Was Rome really democratic?

During the Roman Republic, politics (supposedly) followed the constitutional ‘cursus honorum’, which was basically a list of political jobs which people had to progress along in the correct order to eventually reach the highest position, being consul. Due to the nature of Roman politics, one needed a good reputation to be successful in elections, which is most cases occurred by having lots of money to spend on food and entertainment for the public. Money was therefore had a huge part to play in Roman politics, as to attend political gatherings and stand for office, one must have had enough money to be able to afford to miss days of work and business, or be able to afford to not work at all.  It is fair to say that ancient Roman politics was dominated by the male aristocracy; women had virtually no political role, and the poor had no way of exerting any influence over the public.


The plebeians arguably had no real power until the result of the Struggle of the Orders, a political struggle which occurred between the plebeians and the aristocratic patricians during the early republic. The plebeians desired a political role which was somewhat more equal to the aristocrats whom they lived alongside. As a result of this, the constitution was altered so that the plebs eventually had a very important political role- they were able to occupy the office of tribune, in which they had the power to propose laws, or veto laws which the senate were passing.

In the very early Republic, almost everything was passed by a senate majority, through ‘optimates’ politics- this was a method of making political decisions which involved members of the senate, which opposed ‘populares’ politics, a method which appealed to the plebeians- people, rather than just the rich, which was increasingly successful with the rise of the Gracchi brother during the second century B.C. The Gracchi used tribunes to pass their laws, rather than the senators themselves. Unsurprisingly, this did not go down particularly well with the very-rich-and-powerful senators, and Tiberius Gracchus was murdered for showing this new way of doing politics.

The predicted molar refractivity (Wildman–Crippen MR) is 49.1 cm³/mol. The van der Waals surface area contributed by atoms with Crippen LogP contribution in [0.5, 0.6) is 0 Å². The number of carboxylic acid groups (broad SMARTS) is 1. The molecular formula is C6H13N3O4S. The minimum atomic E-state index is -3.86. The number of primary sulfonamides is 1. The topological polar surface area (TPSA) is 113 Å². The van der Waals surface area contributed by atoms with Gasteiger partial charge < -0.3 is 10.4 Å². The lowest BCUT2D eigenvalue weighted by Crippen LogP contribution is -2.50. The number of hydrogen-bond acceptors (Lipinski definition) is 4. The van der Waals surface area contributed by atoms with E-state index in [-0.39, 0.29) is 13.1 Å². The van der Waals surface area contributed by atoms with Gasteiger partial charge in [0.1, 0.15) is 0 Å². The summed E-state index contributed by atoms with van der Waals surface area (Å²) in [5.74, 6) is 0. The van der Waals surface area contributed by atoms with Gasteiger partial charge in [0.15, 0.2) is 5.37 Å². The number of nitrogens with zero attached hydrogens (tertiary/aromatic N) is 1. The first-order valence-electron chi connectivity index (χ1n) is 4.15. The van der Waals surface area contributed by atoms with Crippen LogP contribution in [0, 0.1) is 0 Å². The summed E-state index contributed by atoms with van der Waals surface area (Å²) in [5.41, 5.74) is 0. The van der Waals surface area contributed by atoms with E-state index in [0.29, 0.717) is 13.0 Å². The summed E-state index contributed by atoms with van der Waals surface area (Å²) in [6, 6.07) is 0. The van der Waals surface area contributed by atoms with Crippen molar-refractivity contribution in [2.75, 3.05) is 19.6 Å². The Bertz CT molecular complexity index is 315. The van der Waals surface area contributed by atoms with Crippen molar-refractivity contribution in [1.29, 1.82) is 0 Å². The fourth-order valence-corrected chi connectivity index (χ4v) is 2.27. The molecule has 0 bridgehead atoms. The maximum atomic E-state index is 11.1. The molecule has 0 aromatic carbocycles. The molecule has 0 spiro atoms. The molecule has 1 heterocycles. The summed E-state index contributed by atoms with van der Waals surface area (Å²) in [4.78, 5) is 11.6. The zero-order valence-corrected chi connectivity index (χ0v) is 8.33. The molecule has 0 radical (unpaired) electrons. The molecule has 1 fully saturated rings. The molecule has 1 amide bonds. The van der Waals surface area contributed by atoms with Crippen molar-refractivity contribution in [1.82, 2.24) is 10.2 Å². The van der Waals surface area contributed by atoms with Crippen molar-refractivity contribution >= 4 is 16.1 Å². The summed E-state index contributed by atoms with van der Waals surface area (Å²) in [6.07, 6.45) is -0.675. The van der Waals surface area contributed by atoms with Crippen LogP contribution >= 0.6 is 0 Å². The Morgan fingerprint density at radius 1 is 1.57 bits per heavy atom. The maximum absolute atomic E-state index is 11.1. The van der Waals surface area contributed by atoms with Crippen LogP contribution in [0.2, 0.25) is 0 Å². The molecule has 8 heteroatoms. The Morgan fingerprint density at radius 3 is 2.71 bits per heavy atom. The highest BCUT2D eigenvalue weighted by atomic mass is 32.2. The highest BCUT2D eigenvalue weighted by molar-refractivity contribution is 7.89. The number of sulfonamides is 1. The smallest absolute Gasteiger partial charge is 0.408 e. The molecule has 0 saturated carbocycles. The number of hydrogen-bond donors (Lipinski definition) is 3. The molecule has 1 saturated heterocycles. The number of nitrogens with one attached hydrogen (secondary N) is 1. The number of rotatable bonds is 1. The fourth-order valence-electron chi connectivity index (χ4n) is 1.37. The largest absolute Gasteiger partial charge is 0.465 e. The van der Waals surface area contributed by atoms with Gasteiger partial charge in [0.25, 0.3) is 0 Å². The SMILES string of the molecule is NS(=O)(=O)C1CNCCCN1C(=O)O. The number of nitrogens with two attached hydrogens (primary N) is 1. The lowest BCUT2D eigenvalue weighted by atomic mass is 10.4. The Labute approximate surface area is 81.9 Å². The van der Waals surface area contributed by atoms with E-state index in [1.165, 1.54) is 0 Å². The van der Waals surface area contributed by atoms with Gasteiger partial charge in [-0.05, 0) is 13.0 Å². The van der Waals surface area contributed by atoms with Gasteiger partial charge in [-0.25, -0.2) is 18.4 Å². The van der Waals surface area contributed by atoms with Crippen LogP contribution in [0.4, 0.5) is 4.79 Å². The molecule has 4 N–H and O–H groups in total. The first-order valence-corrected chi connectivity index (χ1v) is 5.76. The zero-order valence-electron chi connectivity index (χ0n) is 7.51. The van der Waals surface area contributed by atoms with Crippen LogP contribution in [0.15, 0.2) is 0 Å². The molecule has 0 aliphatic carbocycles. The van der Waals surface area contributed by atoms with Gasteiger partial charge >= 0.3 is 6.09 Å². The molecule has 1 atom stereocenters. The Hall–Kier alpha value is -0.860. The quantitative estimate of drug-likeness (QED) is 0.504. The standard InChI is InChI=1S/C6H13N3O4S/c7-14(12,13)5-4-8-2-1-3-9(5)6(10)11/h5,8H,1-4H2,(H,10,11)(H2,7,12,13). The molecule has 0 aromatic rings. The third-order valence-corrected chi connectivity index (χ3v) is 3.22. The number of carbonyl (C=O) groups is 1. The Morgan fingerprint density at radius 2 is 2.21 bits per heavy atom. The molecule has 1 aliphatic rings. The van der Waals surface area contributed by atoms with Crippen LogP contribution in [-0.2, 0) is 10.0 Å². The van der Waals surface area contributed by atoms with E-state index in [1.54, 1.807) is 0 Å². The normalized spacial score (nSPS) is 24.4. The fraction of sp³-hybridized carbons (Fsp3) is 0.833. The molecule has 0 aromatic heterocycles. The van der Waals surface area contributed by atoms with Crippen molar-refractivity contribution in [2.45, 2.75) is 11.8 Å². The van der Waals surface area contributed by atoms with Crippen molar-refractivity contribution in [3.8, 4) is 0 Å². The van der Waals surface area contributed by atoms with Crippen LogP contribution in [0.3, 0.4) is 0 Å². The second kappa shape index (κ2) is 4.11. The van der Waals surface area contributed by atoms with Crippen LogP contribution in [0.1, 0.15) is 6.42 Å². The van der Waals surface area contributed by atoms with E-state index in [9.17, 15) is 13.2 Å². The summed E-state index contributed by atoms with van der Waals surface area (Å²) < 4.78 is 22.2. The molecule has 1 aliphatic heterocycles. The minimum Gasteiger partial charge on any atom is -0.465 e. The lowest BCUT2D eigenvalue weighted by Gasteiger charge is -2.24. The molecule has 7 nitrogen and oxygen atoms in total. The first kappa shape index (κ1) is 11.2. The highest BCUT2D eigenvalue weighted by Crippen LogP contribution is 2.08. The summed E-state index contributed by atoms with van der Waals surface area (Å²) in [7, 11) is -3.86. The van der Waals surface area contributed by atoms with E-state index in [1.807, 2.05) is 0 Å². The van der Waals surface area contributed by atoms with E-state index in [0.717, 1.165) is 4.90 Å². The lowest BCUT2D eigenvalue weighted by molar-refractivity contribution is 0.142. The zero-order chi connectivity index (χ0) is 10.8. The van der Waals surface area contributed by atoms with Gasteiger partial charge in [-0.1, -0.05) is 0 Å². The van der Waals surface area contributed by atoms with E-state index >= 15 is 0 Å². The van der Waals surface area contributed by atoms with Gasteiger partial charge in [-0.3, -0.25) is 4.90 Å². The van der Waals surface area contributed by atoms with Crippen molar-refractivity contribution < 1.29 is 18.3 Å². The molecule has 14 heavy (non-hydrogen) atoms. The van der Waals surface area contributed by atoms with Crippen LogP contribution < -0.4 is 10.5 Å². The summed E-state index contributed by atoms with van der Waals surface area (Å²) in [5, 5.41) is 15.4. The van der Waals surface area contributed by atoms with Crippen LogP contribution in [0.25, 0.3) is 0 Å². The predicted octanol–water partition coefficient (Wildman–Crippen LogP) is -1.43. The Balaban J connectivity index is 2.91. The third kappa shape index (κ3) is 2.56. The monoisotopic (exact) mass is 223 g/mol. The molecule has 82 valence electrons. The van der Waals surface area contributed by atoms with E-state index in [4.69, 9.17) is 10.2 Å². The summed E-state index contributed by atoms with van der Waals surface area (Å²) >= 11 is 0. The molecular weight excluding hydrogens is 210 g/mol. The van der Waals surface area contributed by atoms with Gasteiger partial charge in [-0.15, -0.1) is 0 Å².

The constitution of the Roman republic was all but simple; unlike to the modern day, not everyone had an equal vote. The assemblies, in which people were able to vote for magistrates, in addition to accepting or declining legislation, were made up of the masses of people in Rome. Alongside these, were the senators, and the magistrates themselves who governed Rome and its provinces, and commanded armies with imperium. Despite people having a vote, the politics of Rome largely worked in favour of the rich, rather than the masses of plebeians, indicating that although Rome was constitutionally democratic, their society was more of an oligarchy, or even a tyrannical dictatorship if one was to look at the reigns of Sulla and Caesar.

Rome did have the potential to be a democratic society, however, there was far too much corruption within the government itself for this to really happen.  With countless voting scandals, a society which was too poor to be political engaged, Rome was much more of an oligarchy than a democracy.


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